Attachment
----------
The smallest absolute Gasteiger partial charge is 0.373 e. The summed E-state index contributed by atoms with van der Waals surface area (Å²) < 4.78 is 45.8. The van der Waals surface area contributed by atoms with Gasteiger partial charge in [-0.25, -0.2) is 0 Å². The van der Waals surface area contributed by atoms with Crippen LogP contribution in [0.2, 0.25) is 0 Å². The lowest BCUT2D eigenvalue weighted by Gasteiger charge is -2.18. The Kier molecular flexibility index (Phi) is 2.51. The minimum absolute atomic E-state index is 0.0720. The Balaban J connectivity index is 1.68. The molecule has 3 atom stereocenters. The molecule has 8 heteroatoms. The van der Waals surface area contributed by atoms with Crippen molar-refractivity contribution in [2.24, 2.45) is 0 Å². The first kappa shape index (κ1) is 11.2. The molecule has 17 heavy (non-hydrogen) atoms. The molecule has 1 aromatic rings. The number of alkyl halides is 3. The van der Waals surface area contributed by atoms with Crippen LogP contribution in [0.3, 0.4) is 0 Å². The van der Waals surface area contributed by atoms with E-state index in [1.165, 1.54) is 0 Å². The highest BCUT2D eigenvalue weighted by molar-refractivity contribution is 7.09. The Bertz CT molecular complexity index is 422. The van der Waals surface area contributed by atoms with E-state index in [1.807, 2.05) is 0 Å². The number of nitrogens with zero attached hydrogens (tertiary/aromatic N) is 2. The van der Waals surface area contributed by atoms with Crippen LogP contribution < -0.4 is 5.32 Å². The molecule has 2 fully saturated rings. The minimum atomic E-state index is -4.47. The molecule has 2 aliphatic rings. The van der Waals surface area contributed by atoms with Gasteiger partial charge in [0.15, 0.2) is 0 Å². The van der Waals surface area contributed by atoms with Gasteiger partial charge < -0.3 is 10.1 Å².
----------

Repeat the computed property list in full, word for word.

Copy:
The smallest absolute Gasteiger partial charge is 0.373 e. The summed E-state index contributed by atoms with van der Waals surface area (Å²) < 4.78 is 45.8. The van der Waals surface area contributed by atoms with Gasteiger partial charge in [-0.25, -0.2) is 0 Å². The van der Waals surface area contributed by atoms with Crippen LogP contribution in [0.2, 0.25) is 0 Å². The lowest BCUT2D eigenvalue weighted by Gasteiger charge is -2.18. The Kier molecular flexibility index (Phi) is 2.51. The minimum absolute atomic E-state index is 0.0720. The Balaban J connectivity index is 1.68. The molecule has 3 atom stereocenters. The molecule has 8 heteroatoms. The van der Waals surface area contributed by atoms with Crippen molar-refractivity contribution in [2.24, 2.45) is 0 Å². The first kappa shape index (κ1) is 11.2. The molecule has 17 heavy (non-hydrogen) atoms. The molecule has 1 aromatic rings. The number of alkyl halides is 3. The van der Waals surface area contributed by atoms with Crippen LogP contribution in [0.3, 0.4) is 0 Å². The van der Waals surface area contributed by atoms with E-state index in [1.165, 1.54) is 0 Å². The highest BCUT2D eigenvalue weighted by molar-refractivity contribution is 7.09. The Bertz CT molecular complexity index is 422. The van der Waals surface area contributed by atoms with E-state index in [1.807, 2.05) is 0 Å². The number of nitrogens with zero attached hydrogens (tertiary/aromatic N) is 2. The van der Waals surface area contributed by atoms with Crippen LogP contribution < -0.4 is 5.32 Å². The molecule has 2 fully saturated rings. The minimum atomic E-state index is -4.47. The molecule has 2 aliphatic rings. The van der Waals surface area contributed by atoms with Gasteiger partial charge in [0.15, 0.2) is 0 Å². The van der Waals surface area contributed by atoms with Gasteiger partial charge < -0.3 is 10.1 Å².